Tag: dee

Getting (Back) on the Horse – the 5k Road Race

This weekend held an exciting event for the wife and myself: a nearby city 5k race.  It was actually a pretty momentous occasion for a couple of reasons:

For Dee:

  • This was Dee's first race, EVER (excluding field-day activities in elementary school, that is).  Since she's training for a triathlon in the fall, she wanted to gauge her progress with a 5k and see how far along she's come since she started her training program.
  • Dee ended up finishing faster than she expected and she and I were very proud of her performance!

For me:

  • This was my first race in almost 6 years.  The last one involved me collapsing on/near the finish line and spending 6 days in the hospital diagnosed with rhabdomyolisis.  Needless to say, I was a little nervous about how this race would fare, given my last race experience.
  • I ended up winning an award for my placement in the race!

The weather was beautiful – sunny and about 60 degrees – about as perfect for a 5k as you could wish.  I was a little chilly at the start but knew I'd warm up as soon as things got going.  The race itself went really well – both Dee and I were very happy with our results:


Place Name                Guntime Pace  
===== =================== ======= =====
 28   Ross G              23:28   7:34 
147 Dee G 35:15 11:21

Dee said she was really happy with her time, as it was a lot faster than her normal training pace, and set a good goal for her next race.  I'm very proud of her for finishing so quickly and making so much progress on her training program.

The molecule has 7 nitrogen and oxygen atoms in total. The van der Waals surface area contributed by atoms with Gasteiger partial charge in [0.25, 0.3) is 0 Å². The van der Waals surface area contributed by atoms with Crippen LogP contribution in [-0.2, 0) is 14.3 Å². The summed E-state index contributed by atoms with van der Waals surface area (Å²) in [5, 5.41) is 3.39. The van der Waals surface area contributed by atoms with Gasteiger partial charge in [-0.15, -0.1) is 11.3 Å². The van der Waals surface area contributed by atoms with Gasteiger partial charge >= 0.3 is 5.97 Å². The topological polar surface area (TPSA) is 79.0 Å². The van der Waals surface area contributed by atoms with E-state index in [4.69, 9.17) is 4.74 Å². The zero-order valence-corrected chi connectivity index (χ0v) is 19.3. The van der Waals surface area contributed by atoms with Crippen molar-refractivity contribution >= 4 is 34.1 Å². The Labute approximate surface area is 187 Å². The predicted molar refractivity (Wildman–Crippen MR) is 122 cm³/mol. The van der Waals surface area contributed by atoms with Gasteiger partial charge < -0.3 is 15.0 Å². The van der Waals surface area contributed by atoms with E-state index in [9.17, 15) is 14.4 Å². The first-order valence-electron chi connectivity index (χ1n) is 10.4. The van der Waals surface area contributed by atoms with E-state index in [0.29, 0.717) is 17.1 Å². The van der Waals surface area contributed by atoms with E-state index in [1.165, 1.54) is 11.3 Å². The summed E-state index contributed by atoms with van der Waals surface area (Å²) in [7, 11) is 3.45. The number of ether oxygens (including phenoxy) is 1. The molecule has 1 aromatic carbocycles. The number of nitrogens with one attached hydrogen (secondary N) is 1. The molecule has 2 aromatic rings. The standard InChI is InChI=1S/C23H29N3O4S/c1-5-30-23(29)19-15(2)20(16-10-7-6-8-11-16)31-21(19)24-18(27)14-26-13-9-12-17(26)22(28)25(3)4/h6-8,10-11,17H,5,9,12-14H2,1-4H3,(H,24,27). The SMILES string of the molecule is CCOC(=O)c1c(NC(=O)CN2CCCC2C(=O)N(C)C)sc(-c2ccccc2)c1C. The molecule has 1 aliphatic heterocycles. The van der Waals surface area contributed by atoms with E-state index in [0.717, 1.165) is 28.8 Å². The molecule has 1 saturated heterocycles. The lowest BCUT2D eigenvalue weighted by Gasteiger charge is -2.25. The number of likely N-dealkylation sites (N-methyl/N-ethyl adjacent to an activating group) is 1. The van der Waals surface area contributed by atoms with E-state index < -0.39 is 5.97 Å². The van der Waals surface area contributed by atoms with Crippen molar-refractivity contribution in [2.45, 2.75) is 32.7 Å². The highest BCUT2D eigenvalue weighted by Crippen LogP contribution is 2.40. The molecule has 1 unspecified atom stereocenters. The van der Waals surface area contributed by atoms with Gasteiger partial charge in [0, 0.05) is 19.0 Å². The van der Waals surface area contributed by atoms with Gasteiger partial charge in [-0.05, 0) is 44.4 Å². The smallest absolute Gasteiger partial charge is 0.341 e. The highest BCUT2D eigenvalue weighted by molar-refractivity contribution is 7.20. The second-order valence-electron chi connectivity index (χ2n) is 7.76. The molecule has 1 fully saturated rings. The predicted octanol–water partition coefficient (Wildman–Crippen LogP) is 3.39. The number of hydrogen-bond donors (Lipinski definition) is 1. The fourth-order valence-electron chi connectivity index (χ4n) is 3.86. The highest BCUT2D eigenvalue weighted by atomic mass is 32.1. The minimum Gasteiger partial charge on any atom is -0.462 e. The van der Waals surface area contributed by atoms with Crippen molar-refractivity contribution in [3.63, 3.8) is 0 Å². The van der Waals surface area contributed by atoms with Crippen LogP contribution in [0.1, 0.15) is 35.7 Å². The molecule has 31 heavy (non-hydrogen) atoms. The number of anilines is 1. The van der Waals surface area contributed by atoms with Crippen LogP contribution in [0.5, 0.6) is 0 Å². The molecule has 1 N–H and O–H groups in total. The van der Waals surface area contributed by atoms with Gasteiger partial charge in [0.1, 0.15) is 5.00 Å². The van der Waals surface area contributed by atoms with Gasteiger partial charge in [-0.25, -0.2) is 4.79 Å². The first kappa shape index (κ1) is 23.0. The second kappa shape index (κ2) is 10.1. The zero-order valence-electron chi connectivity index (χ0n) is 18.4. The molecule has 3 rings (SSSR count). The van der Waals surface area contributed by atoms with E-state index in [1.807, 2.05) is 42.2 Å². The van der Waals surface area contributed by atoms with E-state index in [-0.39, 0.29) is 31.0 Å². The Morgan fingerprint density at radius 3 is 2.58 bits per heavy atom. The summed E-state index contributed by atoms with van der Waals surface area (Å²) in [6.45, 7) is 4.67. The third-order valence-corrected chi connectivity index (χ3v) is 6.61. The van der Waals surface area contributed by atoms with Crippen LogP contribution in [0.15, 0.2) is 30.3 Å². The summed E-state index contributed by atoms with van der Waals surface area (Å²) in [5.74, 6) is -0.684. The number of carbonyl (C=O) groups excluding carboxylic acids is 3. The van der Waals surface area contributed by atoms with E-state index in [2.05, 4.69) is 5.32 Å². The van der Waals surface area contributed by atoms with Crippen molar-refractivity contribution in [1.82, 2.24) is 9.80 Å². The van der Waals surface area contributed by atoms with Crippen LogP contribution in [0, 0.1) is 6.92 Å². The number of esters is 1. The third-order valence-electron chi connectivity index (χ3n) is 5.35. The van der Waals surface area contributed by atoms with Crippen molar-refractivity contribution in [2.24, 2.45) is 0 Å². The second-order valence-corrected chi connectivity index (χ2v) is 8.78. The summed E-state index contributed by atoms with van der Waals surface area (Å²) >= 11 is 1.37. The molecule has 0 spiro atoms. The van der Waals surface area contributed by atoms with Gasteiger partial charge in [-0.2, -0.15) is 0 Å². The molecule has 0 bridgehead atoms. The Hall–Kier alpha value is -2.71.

As for myself, I finished more than 1.5 minutes ahead of my goal.  As I ran the race, I kept forcing myself to ease back and keep a little bit slower pace than I normally ran, but by 2 miles I was still well ahead of my goal pace, so I decided to just go with it as long as I could.  As I was winding up for the last third of a mile of the course, I went ahead and boosted to my full-out kick, passing an unsuspecting runner before he knew I was there and sprinted full-out for the finish line.  And because of my sprint, it turns out I ended up passing the one person who stood between me and 1st place in the Male 25-29 division!

Yes, I won a medal to go with my "free" race t-shirt.  Totally unexpected, but very satisfying to come back from 6 years away from any racing and feel like I was right back in the swing of things.

I'm not expecting to win any awards on any future races, but I'm definitely going to keep up my regular training and try to fit in a road race here or there when I can.  As I've said before, to me, the fun is in the running, not the winning.  But bringing home a medal will always bring just a little bit extra of a smile to my face.

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Shakes on a Plane

In lieu of your regularly scheduled day-before-Thanksgiving post, I bring you the following guest-entry from my wonderful wife, who will be regaling you with the tale of her torturous trip home from Las Vegas to Harrisburg.  It was too entertaining NOT to share.

The following is the body of an email Dee sent today to her friends that were on the trip with her:

Hey!
 
Let's have a contest to see who had the worst experience on their trip home.
 
Let's see, after taking off on the Delta flight from Vegas, we circled for about a half hour.  The pilot then came on and said that the reason why we were circling was that they noticed after taking off that some of the wing flaps used to slow the plane on landing were not working and we were going to have to make an emergency landing.  We circled for about 30 more minutes to burn off fuel so we wouldn't go up in a fiery ball on impact.  Meanwhile people were getting hysterical.  (Except for the drunk English guys who were laughing and singing).  I ain't gonna lie, I was a little teary.
 
The pilot then came on to say that he was going to attempt a landing at a higher than usual speed and to not be alarmed by the fire trucks and ambulances we would see racing toward the airplane while we were landing.  After scaring the everloving shit out of all of us, the landing was fine, just a lot faster and bumpier than we were used to.   We sat on the tarmac for another 30 minutes or so while the brakes cooled.  They were worried the brakes might catch on fire, apparently they didn't give a shit about the passengers that might go up in the inferno.